True stories of a small flock of remarkable individuals -- and other critters.

Saturday, May 29, 2010


continued from the previous post: SPRING ROBINS

People ask me how we can tell Lucy and Pigeon apart.

Well, their feathers are the same, but the rest is totally different.
Pigeon's got a goofy expression on her face.
And you'll never see her just walking.

Lucy is slow as molasses.

Their conversations :

Pigeon ends every word with an exclamation point, while Lucy moans and laments.

I guess if I had 50 Barred Rocks, I wouldn't be able to tell them apart, let alone know them as individuals.

But with only two, the differences are like night and day.

In Sy Montgomery's new book, Birdology,
she talks about a study that was conducted to see how chickens tell each other apart. 

Scientists took a flock of chickens of a single breed and painted their feathers different colors, and the chickens still recognized their friends and flockmates.
But then they put little hats over their combs, and the chickens couldn't figure out who was who.


When my husband hangs out with the hens on weekend mornings, they all look up at his face, recognizing him as The Raisin Man.

..or The Breadcrust Man, or The Leftover Corn Man.

.  .  .  .  .  .  .  .  .  .  .  .  .

The little gals, Daisy and Fern, are beginning to recognize me. 

Until recently, I was just THE HAND  to them.

Now Fern sees me as a comforting caretaker.

Daisy still has a bit of trouble with that concept.

Daisy also has trouble understanding that those beautiful hens sauntering around the yard just might want to kill her.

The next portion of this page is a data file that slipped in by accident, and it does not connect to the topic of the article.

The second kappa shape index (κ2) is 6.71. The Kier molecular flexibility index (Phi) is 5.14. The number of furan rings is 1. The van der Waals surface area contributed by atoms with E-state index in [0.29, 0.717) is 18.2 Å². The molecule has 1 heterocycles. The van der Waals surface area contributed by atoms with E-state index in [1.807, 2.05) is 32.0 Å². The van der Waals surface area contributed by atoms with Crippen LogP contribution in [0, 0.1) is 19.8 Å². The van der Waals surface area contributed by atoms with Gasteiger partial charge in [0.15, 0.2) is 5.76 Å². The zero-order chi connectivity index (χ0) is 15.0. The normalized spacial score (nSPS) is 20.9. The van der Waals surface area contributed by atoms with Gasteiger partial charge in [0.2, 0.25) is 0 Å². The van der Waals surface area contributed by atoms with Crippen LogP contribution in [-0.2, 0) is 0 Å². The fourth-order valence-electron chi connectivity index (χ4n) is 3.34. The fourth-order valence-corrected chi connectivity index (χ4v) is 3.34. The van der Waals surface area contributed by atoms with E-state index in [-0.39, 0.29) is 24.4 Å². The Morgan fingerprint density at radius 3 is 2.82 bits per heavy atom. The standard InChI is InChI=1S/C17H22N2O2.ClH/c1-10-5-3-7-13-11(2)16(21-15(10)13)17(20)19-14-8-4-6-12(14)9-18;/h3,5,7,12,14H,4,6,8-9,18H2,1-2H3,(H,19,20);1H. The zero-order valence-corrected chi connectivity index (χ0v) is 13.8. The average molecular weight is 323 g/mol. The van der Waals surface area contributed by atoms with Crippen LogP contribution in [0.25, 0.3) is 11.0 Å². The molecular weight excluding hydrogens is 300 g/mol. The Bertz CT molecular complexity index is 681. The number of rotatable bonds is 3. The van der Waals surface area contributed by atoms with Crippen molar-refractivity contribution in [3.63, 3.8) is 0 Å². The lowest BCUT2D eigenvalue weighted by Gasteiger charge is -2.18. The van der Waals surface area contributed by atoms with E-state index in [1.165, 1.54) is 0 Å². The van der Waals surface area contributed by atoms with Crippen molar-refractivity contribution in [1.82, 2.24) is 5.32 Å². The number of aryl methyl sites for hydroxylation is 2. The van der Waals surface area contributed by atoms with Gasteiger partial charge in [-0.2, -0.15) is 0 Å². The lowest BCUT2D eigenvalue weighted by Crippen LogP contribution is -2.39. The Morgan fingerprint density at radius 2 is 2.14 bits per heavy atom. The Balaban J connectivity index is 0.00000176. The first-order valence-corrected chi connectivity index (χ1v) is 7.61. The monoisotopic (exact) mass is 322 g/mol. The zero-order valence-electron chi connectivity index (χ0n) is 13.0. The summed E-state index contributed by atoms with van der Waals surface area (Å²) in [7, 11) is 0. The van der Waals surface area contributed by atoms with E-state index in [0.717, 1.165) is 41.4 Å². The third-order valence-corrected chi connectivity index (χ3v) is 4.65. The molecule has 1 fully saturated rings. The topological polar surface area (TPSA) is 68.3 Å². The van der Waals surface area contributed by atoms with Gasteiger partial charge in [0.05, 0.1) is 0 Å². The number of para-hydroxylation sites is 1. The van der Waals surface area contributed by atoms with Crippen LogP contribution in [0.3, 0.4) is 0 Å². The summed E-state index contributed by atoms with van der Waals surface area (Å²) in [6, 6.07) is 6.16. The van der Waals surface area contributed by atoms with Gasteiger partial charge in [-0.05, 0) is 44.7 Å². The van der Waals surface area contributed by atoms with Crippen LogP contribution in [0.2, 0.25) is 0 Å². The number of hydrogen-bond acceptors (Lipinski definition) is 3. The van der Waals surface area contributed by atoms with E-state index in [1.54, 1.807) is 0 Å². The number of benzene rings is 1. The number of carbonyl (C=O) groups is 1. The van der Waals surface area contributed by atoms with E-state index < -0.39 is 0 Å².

.  .  .  .  .  .  .Next post: BECOMING A CHICKEN

Friday, May 28, 2010


Continued from the previous post: GASP

We interrupt this chicken-blog to bring you
this robin

who bashed herself against this window 

day in and day out 

for  two weeks.

During brief breaks, she built this scruffy nest in a bush nearby.

She met herself a fella who liked her quirky ways, and in four days they had four eggs.

She tucked them in and sat on them.

Three hairy pink babies hatched on a cold morning, and the fourth hatched that afternoon.

Both parents cared for them tirelessly.

In a few days they started to look like birds.

Babies grew huge as days grew warm.
In two short weeks they were done.

Alert and ready, they literally popped out of the nest.
They each spent a day in the bushes around the yard while the parents continued to feed them.
And now they're part of the world.


Saturday, May 15, 2010


.  .  .  .  continued from the previous post: SILENT MORNING

Lil'White has a passive-aggressive streak.
Here's what she does to annoy the gals:
She hogs the nest-box.

She doesn't necessarily lay an egg...sometimes she sits there all puffed up and serious-like, and never lays anything.
Lucy and Pigeon walk in and look at her, walk out, walk in again, impatiently waiting their turn.

This just makes Lil'White sit there longer.

She's not broody.  The sound of a little chicken-scratch being tossed on the ground is all it takes to rouse her from the nest, and she forgets all about brooding.